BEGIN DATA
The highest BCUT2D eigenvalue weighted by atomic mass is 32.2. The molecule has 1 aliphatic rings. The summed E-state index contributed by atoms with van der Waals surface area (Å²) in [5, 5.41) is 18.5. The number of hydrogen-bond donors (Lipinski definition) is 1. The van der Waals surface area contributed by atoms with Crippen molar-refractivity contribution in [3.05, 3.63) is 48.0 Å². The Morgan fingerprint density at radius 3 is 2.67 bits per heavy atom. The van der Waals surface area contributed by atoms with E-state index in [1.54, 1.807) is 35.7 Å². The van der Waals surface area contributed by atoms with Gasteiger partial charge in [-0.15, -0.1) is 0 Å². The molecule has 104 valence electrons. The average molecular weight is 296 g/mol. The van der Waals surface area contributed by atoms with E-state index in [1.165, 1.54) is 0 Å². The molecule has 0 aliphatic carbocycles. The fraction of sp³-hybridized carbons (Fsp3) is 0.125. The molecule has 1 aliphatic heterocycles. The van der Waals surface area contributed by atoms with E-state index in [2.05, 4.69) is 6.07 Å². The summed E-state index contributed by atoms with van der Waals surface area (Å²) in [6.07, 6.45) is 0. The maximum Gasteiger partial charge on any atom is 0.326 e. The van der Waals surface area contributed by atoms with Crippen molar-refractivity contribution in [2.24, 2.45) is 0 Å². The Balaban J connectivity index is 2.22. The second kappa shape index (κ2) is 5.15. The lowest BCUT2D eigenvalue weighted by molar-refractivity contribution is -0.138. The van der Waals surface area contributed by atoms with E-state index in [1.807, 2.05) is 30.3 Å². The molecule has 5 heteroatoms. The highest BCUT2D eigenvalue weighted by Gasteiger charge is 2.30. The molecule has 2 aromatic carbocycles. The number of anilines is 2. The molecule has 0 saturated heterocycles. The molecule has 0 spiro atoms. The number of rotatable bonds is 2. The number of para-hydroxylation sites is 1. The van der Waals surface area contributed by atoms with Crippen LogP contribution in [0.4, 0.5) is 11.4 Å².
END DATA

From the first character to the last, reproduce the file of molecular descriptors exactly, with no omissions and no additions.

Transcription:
The highest BCUT2D eigenvalue weighted by atomic mass is 32.2. The molecule has 1 aliphatic rings. The summed E-state index contributed by atoms with van der Waals surface area (Å²) in [5, 5.41) is 18.5. The number of hydrogen-bond donors (Lipinski definition) is 1. The van der Waals surface area contributed by atoms with Crippen molar-refractivity contribution in [3.05, 3.63) is 48.0 Å². The Morgan fingerprint density at radius 3 is 2.67 bits per heavy atom. The van der Waals surface area contributed by atoms with E-state index in [1.54, 1.807) is 35.7 Å². The van der Waals surface area contributed by atoms with Gasteiger partial charge in [-0.15, -0.1) is 0 Å². The molecule has 104 valence electrons. The average molecular weight is 296 g/mol. The van der Waals surface area contributed by atoms with E-state index in [1.165, 1.54) is 0 Å². The molecule has 0 aliphatic carbocycles. The fraction of sp³-hybridized carbons (Fsp3) is 0.125. The molecule has 1 aliphatic heterocycles. The van der Waals surface area contributed by atoms with E-state index in [2.05, 4.69) is 6.07 Å². The summed E-state index contributed by atoms with van der Waals surface area (Å²) in [6.07, 6.45) is 0. The maximum Gasteiger partial charge on any atom is 0.326 e. The van der Waals surface area contributed by atoms with Crippen molar-refractivity contribution in [2.24, 2.45) is 0 Å². The Balaban J connectivity index is 2.22. The second kappa shape index (κ2) is 5.15. The lowest BCUT2D eigenvalue weighted by molar-refractivity contribution is -0.138. The van der Waals surface area contributed by atoms with E-state index in [1.807, 2.05) is 30.3 Å². The molecule has 5 heteroatoms. The highest BCUT2D eigenvalue weighted by Gasteiger charge is 2.30. The molecule has 2 aromatic carbocycles. The number of anilines is 2. The molecule has 0 saturated heterocycles. The molecule has 0 spiro atoms. The number of rotatable bonds is 2. The number of para-hydroxylation sites is 1. The van der Waals surface area contributed by atoms with Crippen LogP contribution in [0.4, 0.5) is 11.4 Å².